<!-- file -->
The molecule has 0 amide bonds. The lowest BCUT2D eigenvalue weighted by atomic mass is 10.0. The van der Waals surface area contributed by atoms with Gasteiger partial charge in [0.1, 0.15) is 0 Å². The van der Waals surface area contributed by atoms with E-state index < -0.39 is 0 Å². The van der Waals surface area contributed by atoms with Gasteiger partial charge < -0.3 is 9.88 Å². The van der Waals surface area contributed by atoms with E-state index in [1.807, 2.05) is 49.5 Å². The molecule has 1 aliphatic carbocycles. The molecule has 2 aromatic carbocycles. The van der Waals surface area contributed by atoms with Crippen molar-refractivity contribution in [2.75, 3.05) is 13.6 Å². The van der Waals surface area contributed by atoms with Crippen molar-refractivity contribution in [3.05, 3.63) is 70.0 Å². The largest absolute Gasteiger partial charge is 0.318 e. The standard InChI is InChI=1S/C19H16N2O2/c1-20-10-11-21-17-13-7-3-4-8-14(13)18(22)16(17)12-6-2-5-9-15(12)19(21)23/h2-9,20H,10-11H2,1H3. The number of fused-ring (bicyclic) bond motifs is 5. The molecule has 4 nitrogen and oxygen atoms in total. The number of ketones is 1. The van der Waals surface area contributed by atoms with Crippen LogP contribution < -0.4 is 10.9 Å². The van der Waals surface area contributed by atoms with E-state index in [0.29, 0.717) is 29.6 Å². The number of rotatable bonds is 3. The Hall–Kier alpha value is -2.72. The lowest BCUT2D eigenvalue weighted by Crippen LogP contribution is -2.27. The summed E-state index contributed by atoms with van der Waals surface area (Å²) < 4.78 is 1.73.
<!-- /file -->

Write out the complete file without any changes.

The molecule has 0 amide bonds. The lowest BCUT2D eigenvalue weighted by atomic mass is 10.0. The van der Waals surface area contributed by atoms with Gasteiger partial charge in [0.1, 0.15) is 0 Å². The van der Waals surface area contributed by atoms with E-state index < -0.39 is 0 Å². The van der Waals surface area contributed by atoms with Gasteiger partial charge < -0.3 is 9.88 Å². The van der Waals surface area contributed by atoms with E-state index in [1.807, 2.05) is 49.5 Å². The molecule has 1 aliphatic carbocycles. The molecule has 2 aromatic carbocycles. The van der Waals surface area contributed by atoms with Crippen molar-refractivity contribution in [2.75, 3.05) is 13.6 Å². The van der Waals surface area contributed by atoms with Crippen molar-refractivity contribution in [3.05, 3.63) is 70.0 Å². The largest absolute Gasteiger partial charge is 0.318 e. The standard InChI is InChI=1S/C19H16N2O2/c1-20-10-11-21-17-13-7-3-4-8-14(13)18(22)16(17)12-6-2-5-9-15(12)19(21)23/h2-9,20H,10-11H2,1H3. The number of fused-ring (bicyclic) bond motifs is 5. The molecule has 4 nitrogen and oxygen atoms in total. The number of ketones is 1. The van der Waals surface area contributed by atoms with Crippen LogP contribution < -0.4 is 10.9 Å². The van der Waals surface area contributed by atoms with E-state index in [0.29, 0.717) is 29.6 Å². The number of rotatable bonds is 3. The Hall–Kier alpha value is -2.72. The lowest BCUT2D eigenvalue weighted by Crippen LogP contribution is -2.27. The summed E-state index contributed by atoms with van der Waals surface area (Å²) < 4.78 is 1.73.